"Weapons of Mass Deception"


Analysis: CIA dismay at Porter Goss' nomination as DCIA

Posted August 11, 2004

By Richard Sale

President George W. Bush has nominated Rep. Porter Goss as new CIA director, a proposal which has so far caused little rejoicing at the agency, according to several serving and former agents interviewed by United Press International.

During an announcement made in the White House Rose Garden, Bush described Goss, 65, a Florida Republican as "the right man with strong experience in intelligence and in fighting against terrorism."

This was immediately disputed by two former senior agents.

"When was he in the CIA?" asked former top CIA Iraq analyst Judith Yaphe of Goss's agency career.

When told that Goss had been a case officer from the mid-1960s until 1971, dealing with Latin America, Yaphe said: "But that is so long ago. It's not as if the cultures at the agency now were anywhere near what they were back then. I would worry about his genuine depth of knowledge."

Yaphe said weeks ago Goss deliberately made statements that undercut Acting CIA Director John McLaughlin, adding, "John is a decent, well-meaning man, and Goss really screwed him."

Goss did not return phone calls. [But President Bush while in Florida Aug. 10 praised the Floridian as a man of honor and a good representative from the Sunshine state that would not only help reform the CIA but also boost the GOP.]

Former CIA agent Larry Johnson also questioned Goss's qualifications. "There is one thing Goss didn't really do for the last several years -- he didn't chair the House Intelligence Committee, in spite of what his resume claims," said Johnson. "Instead, he did the dead man's float."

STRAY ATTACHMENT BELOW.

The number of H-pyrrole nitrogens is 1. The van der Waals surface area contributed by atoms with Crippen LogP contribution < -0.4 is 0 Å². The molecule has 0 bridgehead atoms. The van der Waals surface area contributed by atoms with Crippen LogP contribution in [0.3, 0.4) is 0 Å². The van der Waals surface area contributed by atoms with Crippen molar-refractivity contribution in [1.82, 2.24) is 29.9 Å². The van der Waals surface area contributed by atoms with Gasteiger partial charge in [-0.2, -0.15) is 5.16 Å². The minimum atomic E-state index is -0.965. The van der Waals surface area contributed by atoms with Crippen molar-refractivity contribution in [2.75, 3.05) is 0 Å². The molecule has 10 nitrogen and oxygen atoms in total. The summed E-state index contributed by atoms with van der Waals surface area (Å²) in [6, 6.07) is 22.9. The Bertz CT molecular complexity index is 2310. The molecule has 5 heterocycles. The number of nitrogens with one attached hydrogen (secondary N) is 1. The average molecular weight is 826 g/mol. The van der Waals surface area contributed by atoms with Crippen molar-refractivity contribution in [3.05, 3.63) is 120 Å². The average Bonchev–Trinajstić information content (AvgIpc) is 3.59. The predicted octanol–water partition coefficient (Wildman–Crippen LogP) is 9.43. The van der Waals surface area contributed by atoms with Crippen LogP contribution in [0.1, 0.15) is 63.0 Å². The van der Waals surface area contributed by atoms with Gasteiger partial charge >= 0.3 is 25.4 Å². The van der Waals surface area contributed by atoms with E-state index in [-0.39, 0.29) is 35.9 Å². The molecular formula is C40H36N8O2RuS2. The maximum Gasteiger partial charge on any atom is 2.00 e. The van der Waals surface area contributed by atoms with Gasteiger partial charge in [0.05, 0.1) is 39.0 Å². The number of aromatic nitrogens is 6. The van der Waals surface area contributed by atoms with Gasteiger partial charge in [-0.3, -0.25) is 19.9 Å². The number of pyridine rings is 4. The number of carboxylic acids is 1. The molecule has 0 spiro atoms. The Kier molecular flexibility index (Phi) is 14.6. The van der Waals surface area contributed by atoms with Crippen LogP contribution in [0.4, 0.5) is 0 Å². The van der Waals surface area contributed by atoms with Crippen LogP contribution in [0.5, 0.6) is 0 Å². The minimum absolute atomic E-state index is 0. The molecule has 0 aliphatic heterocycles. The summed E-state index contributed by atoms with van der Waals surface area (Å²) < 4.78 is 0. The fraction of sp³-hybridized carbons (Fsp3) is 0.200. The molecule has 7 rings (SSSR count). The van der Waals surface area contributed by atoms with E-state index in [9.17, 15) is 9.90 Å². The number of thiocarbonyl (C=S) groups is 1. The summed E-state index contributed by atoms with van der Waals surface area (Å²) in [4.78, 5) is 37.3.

Johnson said Goss did not have the experience claimed. Goss did not "push through real reforms, for example, getting more funding for badly clandestine assets. He didn't do any of it."

Former CIA Counter-terrorism Chief Vince Cannistraro agreed: "Goss has never been very distinguished, but he's protected. He's a Bush loyalist and has been in the forefront of those who have tried to place the major blame for the 9/11 attacks on the agency."

But several serving intelligence sources said Goss and other Bush advocates are ignoring the degree of internal CIA opposition to such mistakes as the inclusion in the State of the Union address of allegations that Niger was attempting to sell uranium to Iraq, disowned by many agency and State Department analysts long before the speech.

For example, a congressional investigative memo -- confirmed by agency sources -- is strongly critical of Robert Walpole who, as the agency's national intelligence officer for proliferation, played a key role in promoting the bogus claims about Iraqi weapons of mass destruction in October 2002.

According to a congressional document, when the experts from the CIA's Office of Directorate of Intelligence, especially the Weapons Inspection and Proliferation and Arms Control, or WINPAC, began to dispute Walpole's claims, getting support from technical experts assigned to it from the agency's director of science and technology, Walpole simply bypassed them.